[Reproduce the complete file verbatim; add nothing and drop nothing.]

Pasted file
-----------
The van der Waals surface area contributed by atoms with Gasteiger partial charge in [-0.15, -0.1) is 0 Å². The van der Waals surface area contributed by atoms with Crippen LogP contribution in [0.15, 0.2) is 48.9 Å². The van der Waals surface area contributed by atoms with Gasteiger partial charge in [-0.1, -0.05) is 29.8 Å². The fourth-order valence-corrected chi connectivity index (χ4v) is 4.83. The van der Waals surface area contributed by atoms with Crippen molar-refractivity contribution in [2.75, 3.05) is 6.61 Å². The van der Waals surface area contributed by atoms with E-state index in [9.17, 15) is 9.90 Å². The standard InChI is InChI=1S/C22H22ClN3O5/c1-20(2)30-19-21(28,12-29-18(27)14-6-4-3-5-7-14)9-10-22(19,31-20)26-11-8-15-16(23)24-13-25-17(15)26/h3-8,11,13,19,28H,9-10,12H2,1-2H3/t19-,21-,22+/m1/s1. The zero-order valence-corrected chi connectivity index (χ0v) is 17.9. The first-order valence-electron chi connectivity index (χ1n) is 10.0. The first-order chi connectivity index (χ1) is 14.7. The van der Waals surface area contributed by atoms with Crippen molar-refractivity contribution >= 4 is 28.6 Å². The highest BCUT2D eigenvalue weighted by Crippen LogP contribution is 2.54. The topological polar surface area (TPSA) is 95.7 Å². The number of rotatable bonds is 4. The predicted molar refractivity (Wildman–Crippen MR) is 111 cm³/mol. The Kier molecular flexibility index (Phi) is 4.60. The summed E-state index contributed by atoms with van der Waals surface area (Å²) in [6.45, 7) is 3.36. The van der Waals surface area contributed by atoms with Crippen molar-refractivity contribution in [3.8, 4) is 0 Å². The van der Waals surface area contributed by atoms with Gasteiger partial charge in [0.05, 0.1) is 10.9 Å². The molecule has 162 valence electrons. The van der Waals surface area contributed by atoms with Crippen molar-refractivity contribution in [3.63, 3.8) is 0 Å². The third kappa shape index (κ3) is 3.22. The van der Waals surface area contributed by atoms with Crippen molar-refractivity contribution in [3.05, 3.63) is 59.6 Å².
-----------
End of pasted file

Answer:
The van der Waals surface area contributed by atoms with Gasteiger partial charge in [-0.15, -0.1) is 0 Å². The van der Waals surface area contributed by atoms with Crippen LogP contribution in [0.15, 0.2) is 48.9 Å². The van der Waals surface area contributed by atoms with Gasteiger partial charge in [-0.1, -0.05) is 29.8 Å². The fourth-order valence-corrected chi connectivity index (χ4v) is 4.83. The van der Waals surface area contributed by atoms with Crippen molar-refractivity contribution in [2.75, 3.05) is 6.61 Å². The van der Waals surface area contributed by atoms with E-state index in [9.17, 15) is 9.90 Å². The standard InChI is InChI=1S/C22H22ClN3O5/c1-20(2)30-19-21(28,12-29-18(27)14-6-4-3-5-7-14)9-10-22(19,31-20)26-11-8-15-16(23)24-13-25-17(15)26/h3-8,11,13,19,28H,9-10,12H2,1-2H3/t19-,21-,22+/m1/s1. The zero-order valence-corrected chi connectivity index (χ0v) is 17.9. The first-order valence-electron chi connectivity index (χ1n) is 10.0. The first-order chi connectivity index (χ1) is 14.7. The van der Waals surface area contributed by atoms with Crippen molar-refractivity contribution >= 4 is 28.6 Å². The highest BCUT2D eigenvalue weighted by Crippen LogP contribution is 2.54. The topological polar surface area (TPSA) is 95.7 Å². The number of rotatable bonds is 4. The predicted molar refractivity (Wildman–Crippen MR) is 111 cm³/mol. The Kier molecular flexibility index (Phi) is 4.60. The summed E-state index contributed by atoms with van der Waals surface area (Å²) in [6.45, 7) is 3.36. The van der Waals surface area contributed by atoms with Crippen molar-refractivity contribution in [3.8, 4) is 0 Å². The van der Waals surface area contributed by atoms with Gasteiger partial charge in [0.05, 0.1) is 10.9 Å². The molecule has 162 valence electrons. The van der Waals surface area contributed by atoms with Crippen molar-refractivity contribution in [3.63, 3.8) is 0 Å². The third kappa shape index (κ3) is 3.22. The van der Waals surface area contributed by atoms with Crippen molar-refractivity contribution in [3.05, 3.63) is 59.6 Å².